• Butchart EG
      • Ashcroft T
      • Barnsley WC
      • Holden MP
      Pleuropneumonectomy in the management of diffuse malignant mesothelioma of the pleura.
      in 1976 and later modified by Antman
      • Antman KH
      Clinical presentation and natural history of benign and malignant mesothelioma.
      ((Table 3)). Computed tomography of both the chest and the abdomen should allow fairly accurate premortem staging. It remains questionable whether the information gained from such studies will alter the natural history of mesothelioma regardless of the therapy used.
      Table 3Staging of Malignant Mesothelioma
      Modified from Butchart and associates.
      • Butchart EG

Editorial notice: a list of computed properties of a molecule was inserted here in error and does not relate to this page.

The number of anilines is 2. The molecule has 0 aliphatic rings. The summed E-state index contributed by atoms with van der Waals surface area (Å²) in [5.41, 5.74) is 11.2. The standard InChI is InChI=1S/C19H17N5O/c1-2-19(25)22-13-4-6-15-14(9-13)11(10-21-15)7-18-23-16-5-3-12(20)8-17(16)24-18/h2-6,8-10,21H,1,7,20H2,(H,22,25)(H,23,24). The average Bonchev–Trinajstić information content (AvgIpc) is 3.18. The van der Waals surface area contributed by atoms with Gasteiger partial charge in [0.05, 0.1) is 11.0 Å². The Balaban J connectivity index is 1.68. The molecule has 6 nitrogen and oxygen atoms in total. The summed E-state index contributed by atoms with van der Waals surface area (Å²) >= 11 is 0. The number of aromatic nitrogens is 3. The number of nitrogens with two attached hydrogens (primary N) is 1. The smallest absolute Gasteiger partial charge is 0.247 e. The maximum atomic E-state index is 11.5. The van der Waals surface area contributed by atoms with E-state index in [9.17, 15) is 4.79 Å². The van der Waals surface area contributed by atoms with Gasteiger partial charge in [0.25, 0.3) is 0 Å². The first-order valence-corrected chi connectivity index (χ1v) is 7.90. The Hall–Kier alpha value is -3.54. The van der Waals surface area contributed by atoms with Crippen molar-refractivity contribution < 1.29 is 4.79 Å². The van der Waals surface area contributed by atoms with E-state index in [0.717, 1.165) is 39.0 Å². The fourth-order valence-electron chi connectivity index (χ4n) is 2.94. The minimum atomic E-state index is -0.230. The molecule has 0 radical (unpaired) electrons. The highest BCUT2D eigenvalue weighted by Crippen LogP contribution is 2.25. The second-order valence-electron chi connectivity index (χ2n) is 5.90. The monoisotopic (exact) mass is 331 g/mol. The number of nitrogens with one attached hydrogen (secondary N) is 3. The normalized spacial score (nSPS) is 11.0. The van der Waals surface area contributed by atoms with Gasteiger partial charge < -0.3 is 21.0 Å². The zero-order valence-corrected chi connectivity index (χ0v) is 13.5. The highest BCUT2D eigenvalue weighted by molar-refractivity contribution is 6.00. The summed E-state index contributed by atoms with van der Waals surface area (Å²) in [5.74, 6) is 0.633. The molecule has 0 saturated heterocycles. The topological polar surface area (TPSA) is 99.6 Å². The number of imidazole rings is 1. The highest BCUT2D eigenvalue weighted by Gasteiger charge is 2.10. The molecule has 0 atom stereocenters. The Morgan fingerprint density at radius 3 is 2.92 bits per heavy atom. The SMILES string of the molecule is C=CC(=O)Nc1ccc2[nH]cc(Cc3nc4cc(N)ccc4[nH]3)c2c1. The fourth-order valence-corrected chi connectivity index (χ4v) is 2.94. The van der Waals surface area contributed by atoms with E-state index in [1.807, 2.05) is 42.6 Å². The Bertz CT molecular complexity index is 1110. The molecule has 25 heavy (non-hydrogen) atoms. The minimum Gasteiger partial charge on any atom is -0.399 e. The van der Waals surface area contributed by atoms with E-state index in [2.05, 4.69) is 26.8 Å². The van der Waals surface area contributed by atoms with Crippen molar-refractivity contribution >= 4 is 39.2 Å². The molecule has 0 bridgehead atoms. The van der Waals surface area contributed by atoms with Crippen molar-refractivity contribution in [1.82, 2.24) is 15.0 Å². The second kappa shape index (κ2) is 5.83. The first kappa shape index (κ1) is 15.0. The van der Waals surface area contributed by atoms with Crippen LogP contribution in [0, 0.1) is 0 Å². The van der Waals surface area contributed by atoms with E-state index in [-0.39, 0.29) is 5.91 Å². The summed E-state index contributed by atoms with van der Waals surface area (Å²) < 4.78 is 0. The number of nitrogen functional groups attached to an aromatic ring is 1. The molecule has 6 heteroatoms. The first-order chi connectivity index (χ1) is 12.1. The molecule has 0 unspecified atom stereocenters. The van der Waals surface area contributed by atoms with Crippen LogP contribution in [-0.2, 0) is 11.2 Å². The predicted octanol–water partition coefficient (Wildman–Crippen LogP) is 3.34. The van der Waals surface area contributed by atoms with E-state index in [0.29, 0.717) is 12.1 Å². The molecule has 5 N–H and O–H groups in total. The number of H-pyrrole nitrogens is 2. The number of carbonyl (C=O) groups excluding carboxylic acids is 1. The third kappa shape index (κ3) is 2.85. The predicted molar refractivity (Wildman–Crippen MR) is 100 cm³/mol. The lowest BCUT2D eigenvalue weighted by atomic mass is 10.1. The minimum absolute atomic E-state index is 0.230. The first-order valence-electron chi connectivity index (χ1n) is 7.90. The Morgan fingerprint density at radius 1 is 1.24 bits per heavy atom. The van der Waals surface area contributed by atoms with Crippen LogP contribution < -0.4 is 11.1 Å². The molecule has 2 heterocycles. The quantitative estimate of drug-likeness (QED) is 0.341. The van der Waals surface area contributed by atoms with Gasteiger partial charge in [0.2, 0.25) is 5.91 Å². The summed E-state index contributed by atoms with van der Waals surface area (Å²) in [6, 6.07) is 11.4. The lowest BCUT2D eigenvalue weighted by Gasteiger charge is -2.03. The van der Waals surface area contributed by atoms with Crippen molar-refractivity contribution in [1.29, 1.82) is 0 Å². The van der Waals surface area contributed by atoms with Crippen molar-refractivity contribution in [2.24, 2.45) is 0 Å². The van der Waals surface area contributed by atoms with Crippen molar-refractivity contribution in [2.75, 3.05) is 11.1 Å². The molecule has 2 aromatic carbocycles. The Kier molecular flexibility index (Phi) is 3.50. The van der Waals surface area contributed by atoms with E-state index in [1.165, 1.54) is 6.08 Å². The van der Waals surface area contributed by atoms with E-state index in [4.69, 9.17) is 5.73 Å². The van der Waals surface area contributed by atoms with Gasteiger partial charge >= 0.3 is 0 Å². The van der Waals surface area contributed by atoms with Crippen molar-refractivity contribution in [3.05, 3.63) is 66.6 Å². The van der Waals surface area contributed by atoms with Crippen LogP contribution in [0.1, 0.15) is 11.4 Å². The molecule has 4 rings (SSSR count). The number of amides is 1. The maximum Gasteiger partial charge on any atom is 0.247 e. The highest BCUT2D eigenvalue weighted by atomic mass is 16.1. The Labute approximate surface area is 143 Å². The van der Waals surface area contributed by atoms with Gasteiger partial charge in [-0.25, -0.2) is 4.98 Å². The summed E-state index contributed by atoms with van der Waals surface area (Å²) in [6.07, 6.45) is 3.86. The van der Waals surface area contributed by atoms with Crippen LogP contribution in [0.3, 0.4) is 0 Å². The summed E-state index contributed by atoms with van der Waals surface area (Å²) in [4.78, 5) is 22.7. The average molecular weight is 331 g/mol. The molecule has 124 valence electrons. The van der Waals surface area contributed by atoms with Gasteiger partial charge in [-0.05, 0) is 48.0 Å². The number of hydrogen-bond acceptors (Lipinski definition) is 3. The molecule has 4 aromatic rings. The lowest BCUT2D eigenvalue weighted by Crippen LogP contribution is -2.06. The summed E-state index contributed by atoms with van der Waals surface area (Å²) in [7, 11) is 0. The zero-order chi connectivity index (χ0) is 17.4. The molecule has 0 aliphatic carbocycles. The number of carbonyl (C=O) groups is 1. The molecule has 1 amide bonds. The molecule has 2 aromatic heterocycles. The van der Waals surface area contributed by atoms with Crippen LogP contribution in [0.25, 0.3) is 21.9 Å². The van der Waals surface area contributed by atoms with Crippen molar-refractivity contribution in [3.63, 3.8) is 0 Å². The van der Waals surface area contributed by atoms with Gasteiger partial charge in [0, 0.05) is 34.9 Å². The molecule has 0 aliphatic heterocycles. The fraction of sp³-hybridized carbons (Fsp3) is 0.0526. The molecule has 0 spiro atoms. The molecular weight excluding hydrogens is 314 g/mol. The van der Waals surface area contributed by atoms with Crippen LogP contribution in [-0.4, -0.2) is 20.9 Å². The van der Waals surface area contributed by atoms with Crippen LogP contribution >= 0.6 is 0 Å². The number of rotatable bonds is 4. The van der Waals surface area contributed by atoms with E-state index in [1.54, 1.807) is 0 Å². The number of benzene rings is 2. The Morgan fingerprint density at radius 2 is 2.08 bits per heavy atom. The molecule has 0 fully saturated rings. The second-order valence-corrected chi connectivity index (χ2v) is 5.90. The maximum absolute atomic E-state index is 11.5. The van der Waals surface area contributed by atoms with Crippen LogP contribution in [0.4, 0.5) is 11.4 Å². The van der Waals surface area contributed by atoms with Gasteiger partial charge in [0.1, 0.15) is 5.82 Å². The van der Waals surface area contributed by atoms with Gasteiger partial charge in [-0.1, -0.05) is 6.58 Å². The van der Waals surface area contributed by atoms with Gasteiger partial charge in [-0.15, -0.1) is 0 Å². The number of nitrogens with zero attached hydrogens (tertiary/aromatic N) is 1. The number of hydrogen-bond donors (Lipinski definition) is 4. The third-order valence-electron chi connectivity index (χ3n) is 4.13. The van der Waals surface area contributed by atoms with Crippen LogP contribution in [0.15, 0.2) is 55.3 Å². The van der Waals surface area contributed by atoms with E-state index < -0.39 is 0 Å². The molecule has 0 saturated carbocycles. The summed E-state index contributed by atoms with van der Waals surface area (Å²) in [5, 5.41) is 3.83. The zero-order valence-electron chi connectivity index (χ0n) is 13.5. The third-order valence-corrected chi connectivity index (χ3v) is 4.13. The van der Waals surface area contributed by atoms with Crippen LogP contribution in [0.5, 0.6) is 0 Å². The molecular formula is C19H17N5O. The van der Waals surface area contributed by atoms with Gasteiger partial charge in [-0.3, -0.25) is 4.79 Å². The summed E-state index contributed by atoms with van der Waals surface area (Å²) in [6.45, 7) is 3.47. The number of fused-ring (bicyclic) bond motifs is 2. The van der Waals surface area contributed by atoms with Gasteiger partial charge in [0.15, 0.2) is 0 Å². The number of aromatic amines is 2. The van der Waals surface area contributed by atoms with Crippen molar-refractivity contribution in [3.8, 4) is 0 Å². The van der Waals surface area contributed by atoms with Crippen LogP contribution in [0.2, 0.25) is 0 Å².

• Ashcroft T
      • Barnsley WC
      • Holden MP
      Pleuropneumonectomy in the management of diffuse malignant mesothelioma of the pleura.
      By permission.
      StageDescription
      IConfined to ipsilateral pleura and lung or to peritoneal cavity
      IIInvolving chest wall, mediastinum, pericardium, or contralateral pleura
      IIIInvolving both thorax and abdomen or lymph nodes outside the chest or abdomen
      IVDistant blood-borne metastatic lesions

      DIFFERENTIAL DIAGNOSIS

      Several entities can cause considerable diagnostic confusion and therefore warrant discussion of their distinguishing features: localized fibrous mesothelioma, benign asbestos-related effusion, rounded atelectasis, and metastatic adenocarcinoma. A summary of the various clinical, radiologic, and pathologic findings in these and other conditions is shown in (Table 4).